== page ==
While Titan is Saturn's only large moon, there are many other interesting bodies in the Saturn system. The moon Rhea is under one thousand miles in diameter and is mostly ice with some rock. Its surface, heavily cratered, is an ice crust that breaks at the edges and slides downhill into slumps. Iapetus, roughly the same size as Rhea, is also heavily cratered and has some huge impact basins. It has an odd equatorial ridge, like a wall, that is about twelve miles high and eight hundred miles long. Iapetus is tidally locked with Saturn and has two distinct hemispheres—one light and one dark. Tethys, a bit smaller, is mostly ice and highly reflective. It has a massive crater named Odysseus that is almost three hundred miles across. Tethys also has a massive valley, called the Ithaca Chasma, which is two miles deep and wraps around three-fourths of the moon. Mimas is a small moon, only about 250 miles in diameter, but it has a giant impact crater, named Herschel, making Mimas resemble the Death Star in Star Wars.

Enceladus is a small moon of Saturn, only about three hundred miles in diameter, but it has been getting a lot of attention. Its northern hemisphere is cratered, but its southern hemisphere has long cracks, called "tiger stripes," from which tidally-heated geysers and cryovolcanoes erupt and spew liquids and gases into space. Cryovolcanoes exist on very cold planets and release not hot magma, but water, methane, and ammonia. The Cassini probe has made several close passes to Enceladus and has recorded the contents of its eruptions, mostly water vapor with some organic compounds, leading to speculations about the possibility of life on this little moon. Two other moons of Saturn are Dione, which is locked in a resonance with Enceladus, and Phoebe, which is an irregular moon.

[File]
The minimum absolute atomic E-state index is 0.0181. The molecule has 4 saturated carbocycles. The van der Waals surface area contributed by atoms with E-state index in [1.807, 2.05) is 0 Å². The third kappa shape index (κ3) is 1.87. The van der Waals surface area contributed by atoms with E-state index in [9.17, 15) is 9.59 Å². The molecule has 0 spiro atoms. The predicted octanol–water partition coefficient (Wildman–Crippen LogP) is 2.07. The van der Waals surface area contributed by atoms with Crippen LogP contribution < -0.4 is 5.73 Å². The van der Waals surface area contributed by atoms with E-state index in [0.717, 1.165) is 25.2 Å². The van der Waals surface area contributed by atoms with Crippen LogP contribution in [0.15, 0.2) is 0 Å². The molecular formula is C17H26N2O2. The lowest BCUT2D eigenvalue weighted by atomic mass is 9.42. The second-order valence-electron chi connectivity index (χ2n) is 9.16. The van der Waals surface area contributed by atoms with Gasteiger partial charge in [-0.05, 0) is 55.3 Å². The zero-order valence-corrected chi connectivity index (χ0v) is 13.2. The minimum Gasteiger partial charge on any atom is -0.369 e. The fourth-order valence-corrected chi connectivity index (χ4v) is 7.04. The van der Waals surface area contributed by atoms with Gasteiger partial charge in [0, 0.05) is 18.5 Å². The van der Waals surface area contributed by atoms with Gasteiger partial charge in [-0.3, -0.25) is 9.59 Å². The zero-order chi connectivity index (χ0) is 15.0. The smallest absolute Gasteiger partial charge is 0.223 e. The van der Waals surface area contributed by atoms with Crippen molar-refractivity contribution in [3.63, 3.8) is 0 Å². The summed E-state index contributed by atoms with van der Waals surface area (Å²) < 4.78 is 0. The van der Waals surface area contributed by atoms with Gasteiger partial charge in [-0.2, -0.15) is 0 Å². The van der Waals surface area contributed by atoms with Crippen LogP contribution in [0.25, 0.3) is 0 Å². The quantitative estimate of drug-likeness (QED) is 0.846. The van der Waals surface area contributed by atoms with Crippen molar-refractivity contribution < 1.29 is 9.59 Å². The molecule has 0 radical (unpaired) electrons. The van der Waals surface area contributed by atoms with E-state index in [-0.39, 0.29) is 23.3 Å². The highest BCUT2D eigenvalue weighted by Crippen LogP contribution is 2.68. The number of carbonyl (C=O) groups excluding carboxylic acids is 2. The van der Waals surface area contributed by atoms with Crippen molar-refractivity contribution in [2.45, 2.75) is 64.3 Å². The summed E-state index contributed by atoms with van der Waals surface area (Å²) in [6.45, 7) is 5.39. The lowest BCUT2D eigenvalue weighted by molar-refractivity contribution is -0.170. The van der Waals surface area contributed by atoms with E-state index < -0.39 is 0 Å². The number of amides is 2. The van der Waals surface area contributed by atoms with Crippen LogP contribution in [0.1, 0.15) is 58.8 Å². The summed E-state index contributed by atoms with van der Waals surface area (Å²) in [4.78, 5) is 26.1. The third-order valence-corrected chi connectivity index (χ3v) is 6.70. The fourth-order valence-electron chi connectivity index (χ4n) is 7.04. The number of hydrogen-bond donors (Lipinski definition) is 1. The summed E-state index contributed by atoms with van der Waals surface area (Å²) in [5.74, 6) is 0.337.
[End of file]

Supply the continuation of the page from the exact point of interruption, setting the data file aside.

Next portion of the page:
Uranus
Uranus, the next planet out from the Sun, has twenty-seven moons that are either named for characters in Shakespeare's plays, or from the poetry of Alexander Pope. Herschel, who discovered Uranus, also discovered two moons, Titania and Oberon, in 1787. More moons were discovered in 1851 by William Lassell and are named Ariel and Umbriel. Miranda, discovered in 1948 by Gerard Kuiper, is named after Miranda from Shakespeare's play The Tempest. Miranda has a close orbit to Uranus and is tidally locked with it. This moon also has some extreme topography with canyons and escarpments.

Uranus has only been visited by Voyager 2, which added to the list of moons orbiting Uranus. But what's really different from other moon systems is that Uranus has an extreme tilt to its axis, causing the regular moons to orbit at right angles to the plane of the solar system, which then causes extreme seasonal cycles.

Titania, named after the queen of the fairies in Shakespeare's A Midsummer Night's Dream, is Uranus's largest moon at a diameter of about one thousand miles. It's about half rock and half ice, and it may have a subsurface ocean since it is tidally locked with Uranus. As a result, the surfaces change over relatively short periods of time and resurface ancient craters. Oberon, a bit smaller, is the outer-most regular moon of Uranus and is very heavily cratered. It was named after the king of the fairies in A Midsummer Night's Dream. Umbriel is named after a character from Pope's poem "The Rape of the Lock," as is Ariel after both Pope's poem and Shakespeare's The Tempest. Both are similar in size, about seven hundred miles in diameter. Ariel is cratered and has some rugged terrain.